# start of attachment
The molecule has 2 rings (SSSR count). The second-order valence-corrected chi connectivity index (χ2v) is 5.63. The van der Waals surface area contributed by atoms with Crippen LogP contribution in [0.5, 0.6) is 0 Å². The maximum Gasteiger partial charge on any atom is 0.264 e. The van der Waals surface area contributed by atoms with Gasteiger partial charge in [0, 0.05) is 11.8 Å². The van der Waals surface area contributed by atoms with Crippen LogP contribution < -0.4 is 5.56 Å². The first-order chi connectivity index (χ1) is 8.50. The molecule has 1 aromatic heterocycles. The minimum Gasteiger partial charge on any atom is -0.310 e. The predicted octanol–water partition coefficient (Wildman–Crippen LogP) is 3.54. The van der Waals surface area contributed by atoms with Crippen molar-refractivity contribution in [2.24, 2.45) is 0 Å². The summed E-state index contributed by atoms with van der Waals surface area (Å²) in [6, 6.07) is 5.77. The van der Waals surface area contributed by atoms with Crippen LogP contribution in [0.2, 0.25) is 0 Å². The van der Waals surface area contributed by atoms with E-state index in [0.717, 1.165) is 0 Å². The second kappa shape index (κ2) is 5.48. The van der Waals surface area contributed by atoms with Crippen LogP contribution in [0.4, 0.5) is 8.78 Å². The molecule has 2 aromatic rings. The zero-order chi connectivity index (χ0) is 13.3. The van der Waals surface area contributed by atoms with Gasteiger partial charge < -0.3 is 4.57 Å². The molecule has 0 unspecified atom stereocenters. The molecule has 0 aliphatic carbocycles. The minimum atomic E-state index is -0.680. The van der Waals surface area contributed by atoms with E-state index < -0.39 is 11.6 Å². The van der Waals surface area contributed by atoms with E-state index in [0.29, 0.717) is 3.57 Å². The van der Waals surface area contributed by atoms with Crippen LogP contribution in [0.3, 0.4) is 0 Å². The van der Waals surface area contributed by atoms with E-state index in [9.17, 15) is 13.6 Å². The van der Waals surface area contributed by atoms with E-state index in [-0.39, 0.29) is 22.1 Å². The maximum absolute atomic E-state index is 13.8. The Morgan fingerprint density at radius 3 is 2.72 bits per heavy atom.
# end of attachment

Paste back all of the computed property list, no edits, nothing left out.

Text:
The molecule has 2 rings (SSSR count). The second-order valence-corrected chi connectivity index (χ2v) is 5.63. The van der Waals surface area contributed by atoms with Crippen LogP contribution in [0.5, 0.6) is 0 Å². The maximum Gasteiger partial charge on any atom is 0.264 e. The van der Waals surface area contributed by atoms with Gasteiger partial charge in [0, 0.05) is 11.8 Å². The van der Waals surface area contributed by atoms with Crippen LogP contribution < -0.4 is 5.56 Å². The first-order chi connectivity index (χ1) is 8.50. The molecule has 1 aromatic heterocycles. The minimum Gasteiger partial charge on any atom is -0.310 e. The predicted octanol–water partition coefficient (Wildman–Crippen LogP) is 3.54. The van der Waals surface area contributed by atoms with Crippen molar-refractivity contribution in [2.24, 2.45) is 0 Å². The summed E-state index contributed by atoms with van der Waals surface area (Å²) in [6, 6.07) is 5.77. The van der Waals surface area contributed by atoms with Crippen LogP contribution in [0.2, 0.25) is 0 Å². The van der Waals surface area contributed by atoms with E-state index in [0.717, 1.165) is 0 Å². The second kappa shape index (κ2) is 5.48. The van der Waals surface area contributed by atoms with Crippen LogP contribution in [0.4, 0.5) is 8.78 Å². The molecule has 2 aromatic rings. The zero-order chi connectivity index (χ0) is 13.3. The van der Waals surface area contributed by atoms with Gasteiger partial charge < -0.3 is 4.57 Å². The molecule has 0 unspecified atom stereocenters. The molecule has 0 aliphatic carbocycles. The minimum atomic E-state index is -0.680. The van der Waals surface area contributed by atoms with E-state index < -0.39 is 11.6 Å². The van der Waals surface area contributed by atoms with E-state index in [0.29, 0.717) is 3.57 Å². The van der Waals surface area contributed by atoms with Crippen LogP contribution in [0.3, 0.4) is 0 Å². The van der Waals surface area contributed by atoms with E-state index in [9.17, 15) is 13.6 Å². The van der Waals surface area contributed by atoms with E-state index in [-0.39, 0.29) is 22.1 Å². The maximum absolute atomic E-state index is 13.8. The Morgan fingerprint density at radius 3 is 2.72 bits per heavy atom.